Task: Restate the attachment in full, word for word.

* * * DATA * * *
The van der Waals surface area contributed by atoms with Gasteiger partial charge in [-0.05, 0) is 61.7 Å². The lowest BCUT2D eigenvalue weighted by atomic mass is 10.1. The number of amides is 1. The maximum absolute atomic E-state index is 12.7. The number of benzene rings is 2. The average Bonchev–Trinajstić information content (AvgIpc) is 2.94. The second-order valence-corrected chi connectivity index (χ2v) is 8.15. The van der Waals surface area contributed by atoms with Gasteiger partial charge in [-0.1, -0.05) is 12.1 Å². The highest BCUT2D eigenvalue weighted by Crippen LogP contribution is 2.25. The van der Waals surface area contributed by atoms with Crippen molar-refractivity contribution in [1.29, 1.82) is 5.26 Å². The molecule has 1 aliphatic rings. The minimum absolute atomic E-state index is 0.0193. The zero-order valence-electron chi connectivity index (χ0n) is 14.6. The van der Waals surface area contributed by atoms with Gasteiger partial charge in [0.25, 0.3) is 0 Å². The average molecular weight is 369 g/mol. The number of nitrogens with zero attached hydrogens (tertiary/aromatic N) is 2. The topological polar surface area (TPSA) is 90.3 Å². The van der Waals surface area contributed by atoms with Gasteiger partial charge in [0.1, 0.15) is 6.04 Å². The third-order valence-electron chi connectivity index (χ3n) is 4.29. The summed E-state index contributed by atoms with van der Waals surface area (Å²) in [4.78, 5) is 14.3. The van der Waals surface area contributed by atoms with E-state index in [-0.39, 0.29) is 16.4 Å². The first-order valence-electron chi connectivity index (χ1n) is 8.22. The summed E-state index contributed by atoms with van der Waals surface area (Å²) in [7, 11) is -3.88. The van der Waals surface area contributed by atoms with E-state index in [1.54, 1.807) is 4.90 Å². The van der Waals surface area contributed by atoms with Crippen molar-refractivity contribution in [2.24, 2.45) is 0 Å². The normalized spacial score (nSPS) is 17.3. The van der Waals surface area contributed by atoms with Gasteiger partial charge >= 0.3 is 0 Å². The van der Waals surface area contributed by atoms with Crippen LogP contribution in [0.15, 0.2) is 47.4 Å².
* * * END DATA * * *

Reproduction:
The van der Waals surface area contributed by atoms with Gasteiger partial charge in [-0.05, 0) is 61.7 Å². The lowest BCUT2D eigenvalue weighted by atomic mass is 10.1. The number of amides is 1. The maximum absolute atomic E-state index is 12.7. The number of benzene rings is 2. The average Bonchev–Trinajstić information content (AvgIpc) is 2.94. The second-order valence-corrected chi connectivity index (χ2v) is 8.15. The van der Waals surface area contributed by atoms with Gasteiger partial charge in [-0.1, -0.05) is 12.1 Å². The highest BCUT2D eigenvalue weighted by Crippen LogP contribution is 2.25. The van der Waals surface area contributed by atoms with Crippen molar-refractivity contribution in [1.29, 1.82) is 5.26 Å². The molecule has 1 aliphatic rings. The minimum absolute atomic E-state index is 0.0193. The zero-order valence-electron chi connectivity index (χ0n) is 14.6. The van der Waals surface area contributed by atoms with Gasteiger partial charge in [0.25, 0.3) is 0 Å². The average molecular weight is 369 g/mol. The number of nitrogens with zero attached hydrogens (tertiary/aromatic N) is 2. The topological polar surface area (TPSA) is 90.3 Å². The van der Waals surface area contributed by atoms with Gasteiger partial charge in [0.1, 0.15) is 6.04 Å². The third-order valence-electron chi connectivity index (χ3n) is 4.29. The summed E-state index contributed by atoms with van der Waals surface area (Å²) in [4.78, 5) is 14.3. The van der Waals surface area contributed by atoms with E-state index in [-0.39, 0.29) is 16.4 Å². The first-order valence-electron chi connectivity index (χ1n) is 8.22. The summed E-state index contributed by atoms with van der Waals surface area (Å²) in [7, 11) is -3.88. The van der Waals surface area contributed by atoms with E-state index in [1.54, 1.807) is 4.90 Å². The van der Waals surface area contributed by atoms with Crippen molar-refractivity contribution in [2.24, 2.45) is 0 Å². The normalized spacial score (nSPS) is 17.3. The van der Waals surface area contributed by atoms with Gasteiger partial charge >= 0.3 is 0 Å². The van der Waals surface area contributed by atoms with Crippen LogP contribution in [0.15, 0.2) is 47.4 Å².